French art has finally come back into its own after struggles that have lasted three centuries. Thanks to those isolated sharpshooters [franc-tireurs] who stood up against the invaders, the evil influence of the Renaissance has now, once and for all, been defeated. Only a handful, who understood Ingres' lesson very badly, continue to show us more or less Roman style Junos, Mars, Minervas who appear fully clothed out of the property room [sortis tout armés du magasin d'accessoires]. But that is no longer where the danger is to be found. There are, however, still some dangers in Impressionism with all that it has discovered that is great, exclusively to do with the palette. Blinded by the discoveries in the realm of light, painters have forgotten about architecture, but while they were enthusing about the relations between the tones, a very great painter understood how weak these recent discoveries were and he tried to bring together, to create an equilibrium between, the two elements in every painted work that cannot be separated - drawing and colour. To the still superficial realism of Courbet, Paul Cézanne brought new ideas, he foresaw that the study of elementary [primordiaux] volumes would open unheard of possibilities, he felt in advance that plastic dynamism had nothing to do with the movement that animates our streets, our machines, our factories, he created a great opening towards the future, and the rising generation has found new ground ready to be cleared for cultivation.

Since, in Du "Cubisme", with my friend Jean Metzinger, I have already studied the different reasons that lie behind the painting of the present time at length, I won't dwell on it here. I will just say quickly that painters today only consider the object through its relations with the totality of things and, in itself, in relation to the totality of the appearances it can present. As they are perfectly well aware that a form that is more strongly emphasised will dominate those less so, plastic dynamism will emerge from the rhythmic relations of one object to another, or even the different appearances presented by one particular object, juxtaposed - and not superposed as some would like us to believe - with all the sensibility and taste of the painter, for whom those are the only rules. Finally, in Cubism (an incomplete epithet), it isn't a matter of inscribing the volume of a body geometrically, which is to say - I insist on this because again there are plenty who want to claim that this is the case - by closing the form in a geometrical figure such as beginners are taught in the academies, but to establish new plastic connections between the purely objective elements out of which the painting is composed. If the painter's art consists in investing with a radiant reality so many of the possibilities that are hidden in the objects that surround us, the Cubists do not think they are failing in their duty if they devote themselves to discovering these qualities with enthusiasm.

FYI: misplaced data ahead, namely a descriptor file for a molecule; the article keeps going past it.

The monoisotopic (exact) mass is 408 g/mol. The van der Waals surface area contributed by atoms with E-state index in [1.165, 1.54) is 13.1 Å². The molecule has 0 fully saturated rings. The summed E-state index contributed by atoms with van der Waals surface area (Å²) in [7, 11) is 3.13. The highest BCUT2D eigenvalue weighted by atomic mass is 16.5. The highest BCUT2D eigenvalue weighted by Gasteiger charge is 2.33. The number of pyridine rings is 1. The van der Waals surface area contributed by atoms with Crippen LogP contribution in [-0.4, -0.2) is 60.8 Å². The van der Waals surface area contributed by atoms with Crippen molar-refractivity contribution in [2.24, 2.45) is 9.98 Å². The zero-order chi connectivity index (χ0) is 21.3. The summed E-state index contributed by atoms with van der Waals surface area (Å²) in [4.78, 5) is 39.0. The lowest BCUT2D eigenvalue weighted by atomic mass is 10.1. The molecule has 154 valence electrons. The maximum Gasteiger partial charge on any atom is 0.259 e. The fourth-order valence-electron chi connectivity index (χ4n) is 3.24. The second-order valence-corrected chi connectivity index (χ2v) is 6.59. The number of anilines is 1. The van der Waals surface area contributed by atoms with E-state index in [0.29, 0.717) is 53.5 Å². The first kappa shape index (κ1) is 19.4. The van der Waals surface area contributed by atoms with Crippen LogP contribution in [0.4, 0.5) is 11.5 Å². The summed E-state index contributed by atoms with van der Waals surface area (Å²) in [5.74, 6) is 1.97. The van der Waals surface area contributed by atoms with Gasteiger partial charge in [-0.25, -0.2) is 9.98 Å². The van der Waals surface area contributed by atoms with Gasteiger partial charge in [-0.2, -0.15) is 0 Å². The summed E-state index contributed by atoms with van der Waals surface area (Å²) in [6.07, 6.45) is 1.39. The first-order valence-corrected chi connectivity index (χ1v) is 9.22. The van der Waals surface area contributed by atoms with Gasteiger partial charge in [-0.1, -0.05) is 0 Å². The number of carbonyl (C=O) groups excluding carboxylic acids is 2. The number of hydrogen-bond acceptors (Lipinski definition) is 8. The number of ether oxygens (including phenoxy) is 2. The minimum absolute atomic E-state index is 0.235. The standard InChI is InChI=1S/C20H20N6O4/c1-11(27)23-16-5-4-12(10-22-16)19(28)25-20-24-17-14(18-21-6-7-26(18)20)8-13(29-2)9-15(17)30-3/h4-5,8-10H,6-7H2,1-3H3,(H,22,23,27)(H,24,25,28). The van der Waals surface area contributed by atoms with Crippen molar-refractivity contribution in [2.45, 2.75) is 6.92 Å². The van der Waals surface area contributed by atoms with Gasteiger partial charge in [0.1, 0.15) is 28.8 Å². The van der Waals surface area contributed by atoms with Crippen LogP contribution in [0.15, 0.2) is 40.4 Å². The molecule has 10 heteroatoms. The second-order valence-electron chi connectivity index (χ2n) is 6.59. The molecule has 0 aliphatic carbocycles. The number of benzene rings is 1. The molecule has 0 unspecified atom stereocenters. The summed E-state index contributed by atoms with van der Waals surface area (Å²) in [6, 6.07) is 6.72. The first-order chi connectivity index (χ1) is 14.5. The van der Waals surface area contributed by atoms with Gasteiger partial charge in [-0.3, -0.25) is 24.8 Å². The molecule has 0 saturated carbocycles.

Nowadays, when our old Celtic origins are better understood, we must salute those who have preserved and passed on, more precious in every age, the legacy of our fathers, the 'master-builders' ["les maistres d'oeuvres"] and 'image-makers' [imagiers] of the Middle Ages: we know how thoroughly their spirit [génie] was smothered under the imported art of the Renaissance, we know how hard they had to struggle in its defence, and we know what our task is now that we reckon their victory to be complete. But we would be falling short of their inheritance if we thought we were being faithful to them either in imitating or in plagiarising them, whether we think of Jehan Fouquet, or even of Claude Monet.

Painting, which is an emanation of human thought, cannot be fixed in any particular form. It evolves without ceasing and ceaselessly it brings its contribution to the discoveries already made in the field it has been assigned. Unable to live independently of the great problems of the age it will necessarily reflect them. So how childish it would be to want today's painting to look like that of the twelfth century. It cannot free itself of the suggestions [souffles], the aspirations, of the present, it receives all the seeds that are at work in the world in which it is itself developing, and our century, which is seeing such miraculous achievements in all fields of human activity, cannot have an art which is not in contact with all the energies it has produced. But above all, painting must not of itself live off elements that are foreign to it - it must avoid all compromise, literary, musical, philosophical, scientific: to believe it can express its age only by showing pieces of everyday life, stories, images [le pittoresque] would be a serious error, just like thinking we can evoke the lyricism of the machine by painting steering wheels, valves, pistons. All the dynamism, all the power, all the beauty of the age will emerge, even from the most commonplace object, only if the painter manages to invest it with an equivalent intensity of plasticity.